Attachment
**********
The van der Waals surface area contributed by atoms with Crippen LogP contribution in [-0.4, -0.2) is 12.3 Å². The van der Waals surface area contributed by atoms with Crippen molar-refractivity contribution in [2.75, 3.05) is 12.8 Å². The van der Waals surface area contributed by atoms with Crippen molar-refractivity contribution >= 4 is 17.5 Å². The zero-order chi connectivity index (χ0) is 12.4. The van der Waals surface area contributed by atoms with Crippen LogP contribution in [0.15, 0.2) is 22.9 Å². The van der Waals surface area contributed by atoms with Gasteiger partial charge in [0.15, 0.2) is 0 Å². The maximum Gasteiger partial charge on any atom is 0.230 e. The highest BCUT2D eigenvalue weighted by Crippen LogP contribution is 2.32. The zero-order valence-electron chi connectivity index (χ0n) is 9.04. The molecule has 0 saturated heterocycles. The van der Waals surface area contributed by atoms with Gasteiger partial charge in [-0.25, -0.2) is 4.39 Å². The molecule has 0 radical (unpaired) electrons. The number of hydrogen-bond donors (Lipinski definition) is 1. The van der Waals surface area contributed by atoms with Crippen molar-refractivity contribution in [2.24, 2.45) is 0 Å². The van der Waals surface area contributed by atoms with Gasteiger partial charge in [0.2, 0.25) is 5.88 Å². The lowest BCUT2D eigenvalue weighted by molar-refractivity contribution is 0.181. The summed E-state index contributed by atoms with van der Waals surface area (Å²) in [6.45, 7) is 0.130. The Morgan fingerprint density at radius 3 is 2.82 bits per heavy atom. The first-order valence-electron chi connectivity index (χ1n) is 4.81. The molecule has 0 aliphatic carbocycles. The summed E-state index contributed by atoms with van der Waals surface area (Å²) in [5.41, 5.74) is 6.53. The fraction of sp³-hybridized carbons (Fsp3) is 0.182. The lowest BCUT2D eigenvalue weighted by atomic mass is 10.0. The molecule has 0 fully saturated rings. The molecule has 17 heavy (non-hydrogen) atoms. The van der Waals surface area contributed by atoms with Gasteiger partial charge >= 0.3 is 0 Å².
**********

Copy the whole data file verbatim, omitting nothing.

The van der Waals surface area contributed by atoms with Crippen LogP contribution in [-0.4, -0.2) is 12.3 Å². The van der Waals surface area contributed by atoms with Crippen molar-refractivity contribution in [2.75, 3.05) is 12.8 Å². The van der Waals surface area contributed by atoms with Crippen molar-refractivity contribution >= 4 is 17.5 Å². The zero-order chi connectivity index (χ0) is 12.4. The van der Waals surface area contributed by atoms with Crippen LogP contribution in [0.15, 0.2) is 22.9 Å². The van der Waals surface area contributed by atoms with Gasteiger partial charge in [0.15, 0.2) is 0 Å². The maximum Gasteiger partial charge on any atom is 0.230 e. The highest BCUT2D eigenvalue weighted by Crippen LogP contribution is 2.32. The zero-order valence-electron chi connectivity index (χ0n) is 9.04. The molecule has 0 saturated heterocycles. The van der Waals surface area contributed by atoms with Gasteiger partial charge in [-0.25, -0.2) is 4.39 Å². The molecule has 0 radical (unpaired) electrons. The number of hydrogen-bond donors (Lipinski definition) is 1. The van der Waals surface area contributed by atoms with Crippen molar-refractivity contribution in [2.24, 2.45) is 0 Å². The van der Waals surface area contributed by atoms with Gasteiger partial charge in [0.2, 0.25) is 5.88 Å². The lowest BCUT2D eigenvalue weighted by molar-refractivity contribution is 0.181. The summed E-state index contributed by atoms with van der Waals surface area (Å²) in [6.45, 7) is 0.130. The Morgan fingerprint density at radius 3 is 2.82 bits per heavy atom. The first-order valence-electron chi connectivity index (χ1n) is 4.81. The molecule has 0 aliphatic carbocycles. The summed E-state index contributed by atoms with van der Waals surface area (Å²) in [5.41, 5.74) is 6.53. The fraction of sp³-hybridized carbons (Fsp3) is 0.182. The lowest BCUT2D eigenvalue weighted by atomic mass is 10.0. The molecule has 0 fully saturated rings. The molecule has 17 heavy (non-hydrogen) atoms. The van der Waals surface area contributed by atoms with Gasteiger partial charge >= 0.3 is 0 Å².